“It’s tomorrow night’s winning lottery numbers.” Continue reading

  

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Visitors

The fucking mice are back. I know they’re there. They’re crawling under the fucking floorboards. The cheeky fuckers are even hiding under the settee. I saw one last night, a dark beige flash, zipping from the side of the settee towards the hole in the floorboards. It’s my own fault. There shouldn’t be a hole in the floorboards. It’s as easy as that; all you’ve got to do is give them a fucking excuse and they’re in. It doesn’t have to be anything major, a little gap in the bottom of the back door, a small crack in the floorboards, and that’s enough; that’s all they need. Continue reading

  

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Gluten Free Tofu-Wofu Burgers

Tofu-Wofu-Burgers

just made these and they were delicious

we had them as part of a ‘sunday dinner’, including roast potatoes, steamed carrots and shredded greens, green peas, and a gluten-free gravy

ingredients

makes 4 to 6 burgers, depending on what size you make them

  • 115g / 6oz chickpea/gram flour
  • 1 heaped tablespoon ground flax seeds
  • water
  • 200g / 7oz firm tofu
  • 1 onion
  • 3 cloves garlic
  • 1 or 2 small chillies
  • 1 onion
  • a handful of chopped cabbage leaves
  • salt
  • black pepper
  • tamari or other soy sauce
  • sunflower or other vegetable oil

method

place the gram flour into a bowl, add the ground flax seeds, and make a thick batter by adding water a little at a time and mixing well

let the batter stand while preparing the rest of the ingredients

crush the garlic, finely chop the onion, chillies and cabbage, and shallow fry them in sunflower or other oil, over a moderate heat, until softened and slightly browned

mash the tofu with a fork

add the mashed tofu along with the fried mixture, including the oil, to the batter and mix well

add a few dashes of tamari or other soy sauce, and enough salt and pepper to suit your taste

mix again

let stand in the fridge for 30 minutes or so, if you’re in a hurry you could probably omit this step

just cover the bottom of a flat-bottomed frying pan with sunfloweror other oil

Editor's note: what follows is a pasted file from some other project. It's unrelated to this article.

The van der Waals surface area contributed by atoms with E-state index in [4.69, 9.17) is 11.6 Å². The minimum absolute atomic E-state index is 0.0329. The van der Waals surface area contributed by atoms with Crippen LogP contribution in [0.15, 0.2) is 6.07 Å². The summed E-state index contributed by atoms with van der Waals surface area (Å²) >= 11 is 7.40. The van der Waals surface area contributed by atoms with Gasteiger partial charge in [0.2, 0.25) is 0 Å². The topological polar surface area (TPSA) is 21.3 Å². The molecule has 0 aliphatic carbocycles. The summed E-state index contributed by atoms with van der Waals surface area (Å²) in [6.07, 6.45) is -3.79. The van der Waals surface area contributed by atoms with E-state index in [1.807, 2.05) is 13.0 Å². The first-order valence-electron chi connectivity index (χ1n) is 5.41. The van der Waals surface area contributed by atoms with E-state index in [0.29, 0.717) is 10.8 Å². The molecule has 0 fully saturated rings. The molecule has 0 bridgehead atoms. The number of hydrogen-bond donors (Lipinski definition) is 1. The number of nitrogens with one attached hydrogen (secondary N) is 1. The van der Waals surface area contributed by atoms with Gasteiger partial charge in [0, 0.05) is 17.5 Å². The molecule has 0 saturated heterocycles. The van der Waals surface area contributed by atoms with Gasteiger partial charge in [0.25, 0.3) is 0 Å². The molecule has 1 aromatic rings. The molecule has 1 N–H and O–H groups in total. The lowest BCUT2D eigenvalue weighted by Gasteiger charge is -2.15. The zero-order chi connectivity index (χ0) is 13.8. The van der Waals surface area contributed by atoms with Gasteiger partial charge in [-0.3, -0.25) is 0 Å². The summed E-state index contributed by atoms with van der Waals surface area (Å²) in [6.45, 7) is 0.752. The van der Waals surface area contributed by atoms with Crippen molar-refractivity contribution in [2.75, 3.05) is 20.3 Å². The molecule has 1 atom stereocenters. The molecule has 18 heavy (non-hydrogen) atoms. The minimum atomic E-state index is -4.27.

heat the frying pan on the hob until a small piece of the mixture sizzles when you drop it in

divide the mixture up into 4 – 6 equal amounts

using your hands. or a big spoon, form a dollop of the mixture into a ball and place it into the hot oil, it gets a bit messy so you may want to wear gloves of some sort

press the ball down gently with a spatula until it reaches the circumference and depth of a burger

you can cook two or more at a time, depending on how big the frying pan is

cook on a moderate heat until it’s browned, and sealed on one side

flip the burger (be gentle at this stage), and cook the other side until both sides are golden brown, you might have to turn the heat down, and cook them more slowly if they’re thick

these burgers should hold together well, and have a slightly crunchy outside, with a lovely moist inside

Serve in the usual way, they’re nice with a squirt of tomato ketchup or a dash of cider vinegar

 

  

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Who’s Who?

- There’s a letter from Cardiff on the table in the hall.
- Oh yeah.
- Yep.
- It’s for you.
- Thanks.
- Aren’t you going to open it then?
- Later.
- Oh! Right.
- How was it today?
- What? Work?
- Yep, you know, how was your day?
- Fine, and you?
- Quiet, boring.
- Never mind.
- I was wondering, you know, fancy a drink, tonight?
- Tonight? OK then, where did you think of going?
- Just up the pub.
- The Butcher’s?
- If you like.
- All right. Have you made any food?
- Got some pizza in the oven.
- Lovely.
- So, did you have any bother?
- What do you mean?
- Did you have any bother in work? You know, you said the other day that that bloke was mucking you about; the new supervisor.
- Oh, him, no, no bother with him, I just overreacted, you know.
- Oh.
- Well, how long have I got?
- Uh? Oh, for food. You mean, when’s the pizza going to be ready.
- Yeah.
- Half an hour.
- Got time for a shower then.
- I suppose.
- What’s the matter with you?
- What do you mean?
- You’re very sullen.
- I’m not.
- Right, see you in a bit then.
- The water’s warm, you could have a bath, if you want.
- Did you get bubbles?
- I’ve been working, and cooking.
- It’s all right. I wasn’t . . . . .
- It doesn’t stop, does it? I really have been working you know.
- I never said . . .
- Sorry.
- I’d better get on with it then.
- OK. Oh, your mother phoned.
- What did she want?
- Don’t know, didn’t ask.
- You weren’t horrible to her, were you?
- She thought you had a day off. She didn’t seem to want to talk to me at all.
- Well, you can’t blame her, after what you did.
- How much did you tell her?
- I’ve got no-one else to talk to.
- What about me?
- You – are the problem.
- Who do you know in Cardiff then?
- I bet that’s been bugging you all day, it’s a wonder you didn’t try to steam it open.
- Just wondering.
- You don’t trust me, do you?
- Well . . .
- Look, I can’t help it if you haven’t got a life.
- But I have, I work from home now, you know that.
- Look, I really need that shower.
- Sorry, you go ahead.
- Thank you very much sir.
- No need to be so sarcastic.
- You’d better check that pizza.
- It’s all right, the oven’s on very low, I spent a lot of time on that pizza, I’m not going to ruin it now. It’s a very complicated process, making it from scratch, no wonder people just pick up the phone.